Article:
You have many values for both d and p? Do you want to solve it for all combinations of d and p?
Anyway, first, I would recognize that d and L are alwways combined in the same form, thus, we have d/L always. So first, substitute
X = d/L
Of course, once we know the value of X, we can always recover L, as:
L = d/X
Now your problem reduces to
p = -2*X^3 + 3*X^2
You could use a loop over all values of p, getting three roots for each value of p. Before we do even that however, do a plot.
ALWAYS PLOT EVERYTHING.
fun = @(X) -2*X.^3 + 3*X.^2;
See that I used the .^ operator there to avoid problems.
Because this is a cubic polynomial in X, you can think of your problem as having 3 real roots for X, whenever p is betweeen 0 and 1. For p larger than 1 or smaller than 0, the problem will have one real root and two complex roots.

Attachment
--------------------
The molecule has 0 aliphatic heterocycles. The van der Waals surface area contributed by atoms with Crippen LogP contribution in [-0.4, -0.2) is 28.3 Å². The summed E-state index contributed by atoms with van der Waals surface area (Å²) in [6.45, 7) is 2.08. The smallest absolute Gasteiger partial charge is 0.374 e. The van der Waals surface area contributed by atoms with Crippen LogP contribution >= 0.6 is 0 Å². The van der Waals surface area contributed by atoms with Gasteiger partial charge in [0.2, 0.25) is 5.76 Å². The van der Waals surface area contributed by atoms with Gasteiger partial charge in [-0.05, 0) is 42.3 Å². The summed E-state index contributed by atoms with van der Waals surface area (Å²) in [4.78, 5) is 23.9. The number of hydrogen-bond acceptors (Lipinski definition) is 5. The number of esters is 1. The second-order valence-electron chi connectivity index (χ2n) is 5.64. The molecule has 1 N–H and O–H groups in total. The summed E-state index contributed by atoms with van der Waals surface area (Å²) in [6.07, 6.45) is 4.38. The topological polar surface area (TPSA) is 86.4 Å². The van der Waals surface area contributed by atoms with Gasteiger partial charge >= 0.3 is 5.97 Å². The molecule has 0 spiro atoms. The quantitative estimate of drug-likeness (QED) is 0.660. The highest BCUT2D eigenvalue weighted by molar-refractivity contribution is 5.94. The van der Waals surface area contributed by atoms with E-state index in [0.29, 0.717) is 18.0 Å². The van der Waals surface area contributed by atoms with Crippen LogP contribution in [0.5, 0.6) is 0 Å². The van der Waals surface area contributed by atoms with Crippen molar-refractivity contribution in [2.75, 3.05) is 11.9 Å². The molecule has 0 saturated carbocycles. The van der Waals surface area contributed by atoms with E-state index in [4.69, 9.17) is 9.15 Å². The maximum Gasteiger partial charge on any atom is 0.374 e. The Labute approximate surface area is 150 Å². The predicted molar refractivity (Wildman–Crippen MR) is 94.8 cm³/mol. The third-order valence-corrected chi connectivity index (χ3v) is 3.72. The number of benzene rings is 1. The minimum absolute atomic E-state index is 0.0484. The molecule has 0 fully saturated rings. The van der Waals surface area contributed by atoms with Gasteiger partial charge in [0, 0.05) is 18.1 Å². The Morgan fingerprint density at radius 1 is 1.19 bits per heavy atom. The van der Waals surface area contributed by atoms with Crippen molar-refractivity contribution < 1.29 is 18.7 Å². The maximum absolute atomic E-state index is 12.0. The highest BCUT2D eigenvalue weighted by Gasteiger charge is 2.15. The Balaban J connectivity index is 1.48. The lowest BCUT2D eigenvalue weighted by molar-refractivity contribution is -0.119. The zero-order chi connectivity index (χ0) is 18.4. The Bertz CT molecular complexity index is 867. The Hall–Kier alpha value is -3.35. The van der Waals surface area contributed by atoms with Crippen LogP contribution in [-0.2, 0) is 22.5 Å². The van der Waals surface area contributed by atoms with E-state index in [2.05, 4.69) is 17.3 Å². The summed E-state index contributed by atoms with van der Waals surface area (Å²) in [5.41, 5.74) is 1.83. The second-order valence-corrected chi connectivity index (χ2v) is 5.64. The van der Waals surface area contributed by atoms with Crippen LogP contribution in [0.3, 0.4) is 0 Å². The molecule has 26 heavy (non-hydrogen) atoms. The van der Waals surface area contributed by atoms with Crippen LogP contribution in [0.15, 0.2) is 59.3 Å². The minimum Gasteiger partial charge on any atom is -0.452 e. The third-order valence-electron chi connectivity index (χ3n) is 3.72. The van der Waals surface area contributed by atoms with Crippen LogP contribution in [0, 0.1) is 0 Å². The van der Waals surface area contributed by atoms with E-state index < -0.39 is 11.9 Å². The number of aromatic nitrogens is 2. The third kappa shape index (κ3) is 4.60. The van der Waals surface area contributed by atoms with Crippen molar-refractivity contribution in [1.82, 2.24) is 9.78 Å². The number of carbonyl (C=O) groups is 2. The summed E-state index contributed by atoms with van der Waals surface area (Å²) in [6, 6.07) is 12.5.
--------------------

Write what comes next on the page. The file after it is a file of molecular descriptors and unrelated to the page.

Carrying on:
polycoef = @(p) [-2 3 0 -p];
1.5 + 0i
-1.1111e-06 + 0.0018257i
-1.1111e-06 - 0.0018257i
So if p is just slightly less than zero as I predicted, we see a real root, but then always two complex conjugate complex roots. The same thing happens at p==1, where 3 real roots turn into a real and two complex roots as we go above p=1.
For p between 0 and 1 however, three real roots for X.
Again, if you then know the value of d, we can easily recover the value of L, as
L = d./X